Click here to read about how the Arlington Catholic Diocese worked with HHS OCR to get priests to visit dying and severely ill patients.
Posted September 16, 2020
The following is the beginning of an Op-Ed by AB Salvatore Cordileone in the Washington Post 9/16/2020
I never expected that the most basic religious freedom, the right to worship — protected so robustly in our Constitution’s First Amendment — would be unjustly repressed by an American government.
But that is exactly what is happening in San Francisco. For months now, the city has limited worship services to just 12 people outdoors. Worship inside our own churches is banned. The city recently announced it will now allow 50 for outdoor worship, with a goal of permitting indoor services up to a maximum of 25 people by Oct. 1 — less than 1 percent of the capacity of San Francisco’s St. Mary’s Cathedral.
This is not nearly enough to accommodate the hundreds of thousands of Catholics in San Francisco. In imposing these restrictions, the city is turning a great many faithful away from their houses of prayer.
People can freely go to parks here, as long as they stay six feet apart. If they follow proper social distancing and wear masks, people can eat on an outdoor patio with no hard numerical limit. Indoor shopping malls are already open at 25 percent capacity. Catholics in San Francisco are increasingly noticing the simple unfairness. As one of my parishioners asked recently, “Why can I spend three hours indoors shopping for shoes at Nordstrom’s but can’t go to Mass?”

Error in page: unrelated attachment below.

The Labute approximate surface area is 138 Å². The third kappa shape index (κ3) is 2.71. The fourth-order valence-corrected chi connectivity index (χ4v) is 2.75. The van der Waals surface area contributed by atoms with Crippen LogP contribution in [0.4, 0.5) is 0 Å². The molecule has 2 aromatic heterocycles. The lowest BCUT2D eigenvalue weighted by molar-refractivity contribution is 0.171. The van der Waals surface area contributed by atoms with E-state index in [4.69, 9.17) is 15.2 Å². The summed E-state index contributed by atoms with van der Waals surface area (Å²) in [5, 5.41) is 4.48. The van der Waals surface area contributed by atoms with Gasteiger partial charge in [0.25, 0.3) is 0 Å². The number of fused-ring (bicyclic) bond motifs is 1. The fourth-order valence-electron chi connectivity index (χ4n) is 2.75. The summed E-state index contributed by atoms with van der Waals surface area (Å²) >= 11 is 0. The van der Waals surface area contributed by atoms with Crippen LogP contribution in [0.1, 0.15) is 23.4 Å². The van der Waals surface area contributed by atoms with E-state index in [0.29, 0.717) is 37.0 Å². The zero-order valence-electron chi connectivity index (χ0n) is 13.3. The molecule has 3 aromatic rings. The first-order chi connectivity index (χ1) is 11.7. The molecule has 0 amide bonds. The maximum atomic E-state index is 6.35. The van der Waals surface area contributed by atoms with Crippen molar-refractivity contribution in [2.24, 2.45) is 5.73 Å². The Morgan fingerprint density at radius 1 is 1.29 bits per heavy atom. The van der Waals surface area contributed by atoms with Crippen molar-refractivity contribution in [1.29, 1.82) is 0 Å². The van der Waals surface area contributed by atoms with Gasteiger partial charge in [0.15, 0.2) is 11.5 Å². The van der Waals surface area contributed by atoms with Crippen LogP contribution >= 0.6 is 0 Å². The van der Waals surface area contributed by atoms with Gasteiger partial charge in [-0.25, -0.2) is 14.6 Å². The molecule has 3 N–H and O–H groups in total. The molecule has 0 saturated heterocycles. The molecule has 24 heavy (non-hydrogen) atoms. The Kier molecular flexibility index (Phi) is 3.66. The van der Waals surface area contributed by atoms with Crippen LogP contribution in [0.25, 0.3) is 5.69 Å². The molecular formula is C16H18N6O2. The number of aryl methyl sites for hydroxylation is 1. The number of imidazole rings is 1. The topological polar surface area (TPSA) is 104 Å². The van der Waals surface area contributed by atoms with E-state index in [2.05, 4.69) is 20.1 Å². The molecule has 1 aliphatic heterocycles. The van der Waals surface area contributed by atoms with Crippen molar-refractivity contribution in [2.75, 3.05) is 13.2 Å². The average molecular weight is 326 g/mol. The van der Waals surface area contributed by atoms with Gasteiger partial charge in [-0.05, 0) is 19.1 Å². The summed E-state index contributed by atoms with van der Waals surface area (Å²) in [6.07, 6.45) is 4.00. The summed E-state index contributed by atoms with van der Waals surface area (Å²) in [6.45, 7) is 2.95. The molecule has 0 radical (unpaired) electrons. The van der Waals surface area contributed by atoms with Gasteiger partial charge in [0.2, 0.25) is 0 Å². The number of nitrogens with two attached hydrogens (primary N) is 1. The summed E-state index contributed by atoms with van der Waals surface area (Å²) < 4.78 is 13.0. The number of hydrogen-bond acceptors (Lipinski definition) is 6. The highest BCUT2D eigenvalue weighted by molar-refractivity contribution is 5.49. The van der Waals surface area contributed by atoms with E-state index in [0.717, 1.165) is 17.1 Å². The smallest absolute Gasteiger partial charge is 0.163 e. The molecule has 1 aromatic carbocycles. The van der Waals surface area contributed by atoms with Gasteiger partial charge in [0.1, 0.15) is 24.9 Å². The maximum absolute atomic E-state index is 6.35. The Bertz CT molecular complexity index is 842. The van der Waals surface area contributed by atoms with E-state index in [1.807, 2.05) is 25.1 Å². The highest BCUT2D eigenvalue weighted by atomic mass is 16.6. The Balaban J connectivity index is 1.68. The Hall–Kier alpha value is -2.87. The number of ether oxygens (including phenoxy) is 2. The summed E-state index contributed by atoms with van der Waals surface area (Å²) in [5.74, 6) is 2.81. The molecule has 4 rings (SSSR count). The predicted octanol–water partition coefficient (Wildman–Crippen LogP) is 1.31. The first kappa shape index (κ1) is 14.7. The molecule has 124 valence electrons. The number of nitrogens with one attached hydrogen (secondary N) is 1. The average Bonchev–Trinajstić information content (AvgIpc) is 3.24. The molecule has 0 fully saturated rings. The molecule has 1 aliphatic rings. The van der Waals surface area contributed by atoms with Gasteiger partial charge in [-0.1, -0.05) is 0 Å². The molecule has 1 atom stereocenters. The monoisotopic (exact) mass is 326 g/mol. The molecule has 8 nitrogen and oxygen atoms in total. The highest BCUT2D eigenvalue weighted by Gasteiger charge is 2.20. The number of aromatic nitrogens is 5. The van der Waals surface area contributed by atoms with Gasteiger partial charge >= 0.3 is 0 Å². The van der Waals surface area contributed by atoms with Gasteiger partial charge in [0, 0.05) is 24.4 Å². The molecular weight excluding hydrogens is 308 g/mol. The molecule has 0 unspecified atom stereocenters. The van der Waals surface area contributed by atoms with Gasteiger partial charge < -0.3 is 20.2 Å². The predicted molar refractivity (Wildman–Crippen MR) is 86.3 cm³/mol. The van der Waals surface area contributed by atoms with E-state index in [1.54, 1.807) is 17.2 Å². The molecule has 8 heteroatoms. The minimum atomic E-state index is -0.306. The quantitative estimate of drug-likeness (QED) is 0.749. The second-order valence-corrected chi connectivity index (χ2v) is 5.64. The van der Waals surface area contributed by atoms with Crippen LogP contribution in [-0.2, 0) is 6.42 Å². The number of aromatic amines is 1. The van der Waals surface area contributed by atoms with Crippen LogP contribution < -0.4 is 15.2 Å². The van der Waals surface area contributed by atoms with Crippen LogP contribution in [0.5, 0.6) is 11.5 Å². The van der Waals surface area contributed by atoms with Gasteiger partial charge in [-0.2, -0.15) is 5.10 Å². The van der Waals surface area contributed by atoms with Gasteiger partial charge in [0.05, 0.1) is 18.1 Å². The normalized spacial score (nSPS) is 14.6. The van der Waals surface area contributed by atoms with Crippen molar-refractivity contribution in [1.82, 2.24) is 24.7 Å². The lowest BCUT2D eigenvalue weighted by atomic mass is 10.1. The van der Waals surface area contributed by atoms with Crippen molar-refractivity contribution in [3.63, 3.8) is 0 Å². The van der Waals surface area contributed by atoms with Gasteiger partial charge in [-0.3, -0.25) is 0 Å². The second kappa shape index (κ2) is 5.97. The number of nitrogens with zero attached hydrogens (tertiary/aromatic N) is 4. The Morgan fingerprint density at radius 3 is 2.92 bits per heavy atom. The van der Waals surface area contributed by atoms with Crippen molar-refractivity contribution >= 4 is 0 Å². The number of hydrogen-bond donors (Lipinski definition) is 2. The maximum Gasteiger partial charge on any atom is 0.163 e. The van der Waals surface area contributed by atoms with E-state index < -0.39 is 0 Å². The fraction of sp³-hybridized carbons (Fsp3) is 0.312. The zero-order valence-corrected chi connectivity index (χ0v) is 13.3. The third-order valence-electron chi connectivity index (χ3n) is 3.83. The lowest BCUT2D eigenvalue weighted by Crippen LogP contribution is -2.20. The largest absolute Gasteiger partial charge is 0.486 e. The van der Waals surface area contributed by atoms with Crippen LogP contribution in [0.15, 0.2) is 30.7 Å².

September 15, 2020 – Please take a moment and read Cardinal Sarah’s plea to bishops around the world to open the churches to Mass with reasonable precautions.
September 15, 2020 – The Archbishop of San Francisco has called Catholics to participate in Eucharistic processions across the city Sept. 20, which will join together and walk past city hall before public Masses are said outside the city’s cathedral – in part to protest the city’s revised limits on public worship.
Archbishop Salvatore Cordileone said in a memo to priests Sept. 13 that separate processions would begin at St. Anthony, St. Patrick, and Star of the Sea parishes, and would converge at United Nations Plaza near San Francisco City Hall.
The combined processions will then proceed past city hall to the Cathedral of St. Mary of the Assumption, where San Francisco priests, led by the archbishop, will celebrate multiple outdoor, socially-distanced Masses in both English and Spanish.
San Francisco Mayor London Breed had announced this week that starting Sept. 14, houses of worship may have 50 people at religious services outdoors. In addition, indoor private prayer is allowed, but only one person at a time is allowed inside.
September 15, 2020 – Here are some important links which expand the understanding of Archbishop Cordileone’s decision for the Eucharistic processions (see above):
We will devote this column to a review of the Democrat and Republican party platforms as they pertain to those issue which directly impact the ability of a Catholic to practice his/her faith both privately and in the public square with an emphasis on the issues regarding the protection of human life.